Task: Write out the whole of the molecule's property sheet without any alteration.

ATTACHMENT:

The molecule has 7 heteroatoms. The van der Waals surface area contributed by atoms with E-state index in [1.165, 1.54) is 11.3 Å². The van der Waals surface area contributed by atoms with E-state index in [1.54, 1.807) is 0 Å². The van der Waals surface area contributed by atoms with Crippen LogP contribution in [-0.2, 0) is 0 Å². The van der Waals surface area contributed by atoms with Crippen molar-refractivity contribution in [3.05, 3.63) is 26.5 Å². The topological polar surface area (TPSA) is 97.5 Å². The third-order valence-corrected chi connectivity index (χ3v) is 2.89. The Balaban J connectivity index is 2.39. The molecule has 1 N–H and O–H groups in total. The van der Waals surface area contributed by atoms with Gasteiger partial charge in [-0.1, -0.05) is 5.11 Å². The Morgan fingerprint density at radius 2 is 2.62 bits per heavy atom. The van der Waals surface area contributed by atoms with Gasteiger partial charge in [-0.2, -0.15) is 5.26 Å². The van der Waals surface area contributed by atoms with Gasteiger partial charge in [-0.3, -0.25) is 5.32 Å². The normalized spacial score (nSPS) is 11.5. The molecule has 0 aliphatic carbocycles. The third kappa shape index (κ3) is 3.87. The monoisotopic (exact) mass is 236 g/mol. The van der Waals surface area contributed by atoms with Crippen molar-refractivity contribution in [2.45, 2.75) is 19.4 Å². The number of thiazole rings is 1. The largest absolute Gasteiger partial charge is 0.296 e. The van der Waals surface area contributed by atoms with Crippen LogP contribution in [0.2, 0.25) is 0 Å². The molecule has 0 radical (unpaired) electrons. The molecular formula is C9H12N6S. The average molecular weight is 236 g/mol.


The molecule has 7 heteroatoms. The van der Waals surface area contributed by atoms with E-state index in [1.165, 1.54) is 11.3 Å². The van der Waals surface area contributed by atoms with E-state index in [1.54, 1.807) is 0 Å². The van der Waals surface area contributed by atoms with Crippen LogP contribution in [-0.2, 0) is 0 Å². The van der Waals surface area contributed by atoms with Crippen molar-refractivity contribution in [3.05, 3.63) is 26.5 Å². The topological polar surface area (TPSA) is 97.5 Å². The third-order valence-corrected chi connectivity index (χ3v) is 2.89. The Balaban J connectivity index is 2.39. The molecule has 1 N–H and O–H groups in total. The van der Waals surface area contributed by atoms with Gasteiger partial charge in [-0.1, -0.05) is 5.11 Å². The Morgan fingerprint density at radius 2 is 2.62 bits per heavy atom. The van der Waals surface area contributed by atoms with Gasteiger partial charge in [-0.2, -0.15) is 5.26 Å². The van der Waals surface area contributed by atoms with Gasteiger partial charge in [-0.3, -0.25) is 5.32 Å². The normalized spacial score (nSPS) is 11.5. The molecule has 0 aliphatic carbocycles. The third kappa shape index (κ3) is 3.87. The monoisotopic (exact) mass is 236 g/mol. The van der Waals surface area contributed by atoms with Crippen molar-refractivity contribution in [2.45, 2.75) is 19.4 Å². The number of thiazole rings is 1. The largest absolute Gasteiger partial charge is 0.296 e. The van der Waals surface area contributed by atoms with Crippen LogP contribution in [0.2, 0.25) is 0 Å². The molecule has 0 radical (unpaired) electrons. The molecular formula is C9H12N6S. The average molecular weight is 236 g/mol.